PHP Numbers Calculating Using Numbers in Bases Other Than - Web Development and Design | Tutorial for Java, PHP, HTML, Javascript PHP Numbers Calculating Using Numbers in Bases Other Than - Web Development and Design | Tutorial for Java, PHP, HTML, Javascript

## PHP Numbers

### Calculating Using Numbers in Bases Other Than Decimal

#### Problem

You want to perform mathematical operations with numbers formatted not in decimal, but in octal or hexadecimal. For example, you want to calculate web-safe colors in hexadecimal.

Solution

Prefix the number with a leading symbol, so PHP knows it isn’t in base 10. The leading symbol 0b indicates binary (base 2), the leading symbol 0 indicates octal (base 8) and the leading symbol 0x indicates hexadecimal (base 16). If \$a = 100 and \$b = 0144 and \$c = 0x64 and \$d = 0b1100100, PHP considers \$a, \$b, \$c, and \$d to be equal.

Here’s how to count from decimal 1 to 15 using hexadecimal notation:

for (\$i = 0x1; \$i < 0x10; \$i++) {
print "\$i\n";
}

#### Discussion

Even if you use hexadecimally formatted numbers in a for loop, by default all numbers are printed in decimal. In other words, the code in the Solution doesn’t print out …, 8, 9, a, b, …. Here’s an example:

for (\$i = 0x1; \$i < 0x10; \$i++) { print dechex(\$i) . "\n"; }

For most calculations, it’s easier to use decimal. Sometimes, however, it’s more logical to switch to another base—for example, when doing byte arithmetic. Dan Bernstein’s popular “times 33” hash is a convenient and fast way to hash a string of arbitrary length to an integer value.

To compute the “times 33” hash, you start with the magic number 5381 as your hash value. Then, for each byte in the string you want to hash, you add the byte and the previous hash value times 32 to the hash value. Translating that directly to PHP produces code that looks like this:

function times_33_hash(\$str) {
\$h = 5381;
for (\$i = 0, \$j = strlen(\$str); \$i < \$j; \$i++) {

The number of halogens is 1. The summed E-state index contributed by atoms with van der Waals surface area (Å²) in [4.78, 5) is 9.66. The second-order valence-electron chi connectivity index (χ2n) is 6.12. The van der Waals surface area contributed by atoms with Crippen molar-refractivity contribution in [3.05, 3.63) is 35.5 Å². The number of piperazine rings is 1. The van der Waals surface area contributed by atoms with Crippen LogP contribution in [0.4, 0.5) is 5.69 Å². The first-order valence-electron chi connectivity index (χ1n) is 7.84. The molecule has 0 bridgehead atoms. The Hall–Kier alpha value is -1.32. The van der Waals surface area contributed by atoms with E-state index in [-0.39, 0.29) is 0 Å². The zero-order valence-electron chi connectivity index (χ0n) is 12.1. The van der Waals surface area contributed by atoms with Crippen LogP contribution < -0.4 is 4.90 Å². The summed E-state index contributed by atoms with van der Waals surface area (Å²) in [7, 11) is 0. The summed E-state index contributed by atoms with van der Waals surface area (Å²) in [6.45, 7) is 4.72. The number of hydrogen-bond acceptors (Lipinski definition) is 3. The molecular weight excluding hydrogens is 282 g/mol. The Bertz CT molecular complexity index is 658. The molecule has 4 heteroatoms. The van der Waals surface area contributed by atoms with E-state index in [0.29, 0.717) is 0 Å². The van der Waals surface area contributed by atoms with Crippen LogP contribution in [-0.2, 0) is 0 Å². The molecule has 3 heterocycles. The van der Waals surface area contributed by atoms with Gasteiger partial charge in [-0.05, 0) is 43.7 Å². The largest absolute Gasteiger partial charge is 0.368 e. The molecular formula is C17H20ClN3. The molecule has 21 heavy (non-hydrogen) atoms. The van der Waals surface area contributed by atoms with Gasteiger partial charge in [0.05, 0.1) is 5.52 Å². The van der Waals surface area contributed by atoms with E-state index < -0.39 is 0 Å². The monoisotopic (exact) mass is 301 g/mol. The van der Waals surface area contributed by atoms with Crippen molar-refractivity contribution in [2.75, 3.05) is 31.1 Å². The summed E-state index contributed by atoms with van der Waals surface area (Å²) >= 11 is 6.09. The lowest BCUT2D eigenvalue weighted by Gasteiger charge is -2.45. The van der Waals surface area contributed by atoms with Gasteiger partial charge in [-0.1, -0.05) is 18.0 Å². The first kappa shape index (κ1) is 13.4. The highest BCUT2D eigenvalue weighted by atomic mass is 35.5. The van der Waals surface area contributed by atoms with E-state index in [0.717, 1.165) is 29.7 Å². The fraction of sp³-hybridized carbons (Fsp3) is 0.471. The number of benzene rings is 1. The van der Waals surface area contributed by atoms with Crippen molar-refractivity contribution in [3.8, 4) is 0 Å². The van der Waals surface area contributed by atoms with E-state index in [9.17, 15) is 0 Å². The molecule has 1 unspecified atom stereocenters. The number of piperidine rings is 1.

// Shifting \$h left by 5 bits is a quick way to multiply by 32
\$h += (\$h << 5) + ord(\$str[\$i]);
}
return \$h;
}

That code isn’t completely correct, however. It produces some strange results. For example, times_33_hash("Once, I ate a papaya.") returns a float, not an integer, with a really, really large value (about 2.28375 x 1019).

The repeated multiplications and additions, once for each byte in the string, have overflowed PHP’s maximum integer value so PHP’s autoconversion to float (with loss of precision) kicked in. To fix this, all you have to do is logical-AND the hash value with a mask of the significant bits you want to keep in the hash value.

Expressing those significant bits is a lot more understandable in hexadecimal rather than decimal. For example, if you want 32 bits in the hashed value, add a masking line inside the loop as follows:

function times_33_hash(\$str) {
\$h = 5381;
for (\$i = 0, \$j = strlen(\$str); \$i < \$j; \$i++) {
// Shifting \$h left by 5 bits is a quick way to multiply by 32
\$h += (\$h << 5) + ord(\$str[\$i]);
// Only keep the lower 32 bits of \$h
\$h = \$h & 0xFFFFFFFF;
}
return \$h;
}

Each hexadecimal F represents four bits, so masking with eight of them produces a 32-bit mask. You could use 4294967295 in your code as the mask value instead of 0xFFFFFFFF, but it wouldn’t be as clear.